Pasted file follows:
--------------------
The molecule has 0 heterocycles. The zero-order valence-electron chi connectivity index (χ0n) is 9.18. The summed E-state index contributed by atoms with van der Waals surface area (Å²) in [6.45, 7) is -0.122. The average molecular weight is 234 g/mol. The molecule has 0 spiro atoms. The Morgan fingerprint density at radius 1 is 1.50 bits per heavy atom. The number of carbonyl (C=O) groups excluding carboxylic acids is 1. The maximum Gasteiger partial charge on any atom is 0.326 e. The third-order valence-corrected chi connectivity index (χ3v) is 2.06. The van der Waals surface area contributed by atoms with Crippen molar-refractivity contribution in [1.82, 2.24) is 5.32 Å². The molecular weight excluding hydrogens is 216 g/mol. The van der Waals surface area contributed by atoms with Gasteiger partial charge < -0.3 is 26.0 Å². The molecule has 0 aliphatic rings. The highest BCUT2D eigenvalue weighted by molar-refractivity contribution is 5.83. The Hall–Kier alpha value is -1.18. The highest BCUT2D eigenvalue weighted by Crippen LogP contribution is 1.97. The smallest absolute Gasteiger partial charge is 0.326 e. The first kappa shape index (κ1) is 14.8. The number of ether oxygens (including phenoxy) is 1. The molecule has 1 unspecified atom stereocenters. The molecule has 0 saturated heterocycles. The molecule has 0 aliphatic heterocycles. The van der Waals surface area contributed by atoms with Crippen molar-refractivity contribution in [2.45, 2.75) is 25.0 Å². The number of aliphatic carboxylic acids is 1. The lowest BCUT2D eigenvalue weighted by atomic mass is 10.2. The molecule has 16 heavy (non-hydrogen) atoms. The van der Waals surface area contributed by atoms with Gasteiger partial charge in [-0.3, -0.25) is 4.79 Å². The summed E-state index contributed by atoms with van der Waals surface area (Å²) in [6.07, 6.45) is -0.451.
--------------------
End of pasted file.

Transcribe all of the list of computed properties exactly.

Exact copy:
The molecule has 0 heterocycles. The zero-order valence-electron chi connectivity index (χ0n) is 9.18. The summed E-state index contributed by atoms with van der Waals surface area (Å²) in [6.45, 7) is -0.122. The average molecular weight is 234 g/mol. The molecule has 0 spiro atoms. The Morgan fingerprint density at radius 1 is 1.50 bits per heavy atom. The number of carbonyl (C=O) groups excluding carboxylic acids is 1. The maximum Gasteiger partial charge on any atom is 0.326 e. The third-order valence-corrected chi connectivity index (χ3v) is 2.06. The van der Waals surface area contributed by atoms with Crippen molar-refractivity contribution in [1.82, 2.24) is 5.32 Å². The molecular weight excluding hydrogens is 216 g/mol. The van der Waals surface area contributed by atoms with Gasteiger partial charge < -0.3 is 26.0 Å². The molecule has 0 aliphatic rings. The highest BCUT2D eigenvalue weighted by molar-refractivity contribution is 5.83. The Hall–Kier alpha value is -1.18. The highest BCUT2D eigenvalue weighted by Crippen LogP contribution is 1.97. The smallest absolute Gasteiger partial charge is 0.326 e. The first kappa shape index (κ1) is 14.8. The number of ether oxygens (including phenoxy) is 1. The molecule has 1 unspecified atom stereocenters. The molecule has 0 saturated heterocycles. The molecule has 0 aliphatic heterocycles. The van der Waals surface area contributed by atoms with Crippen molar-refractivity contribution in [2.45, 2.75) is 25.0 Å². The number of aliphatic carboxylic acids is 1. The lowest BCUT2D eigenvalue weighted by atomic mass is 10.2. The molecule has 16 heavy (non-hydrogen) atoms. The van der Waals surface area contributed by atoms with Gasteiger partial charge in [-0.3, -0.25) is 4.79 Å². The summed E-state index contributed by atoms with van der Waals surface area (Å²) in [6.07, 6.45) is -0.451.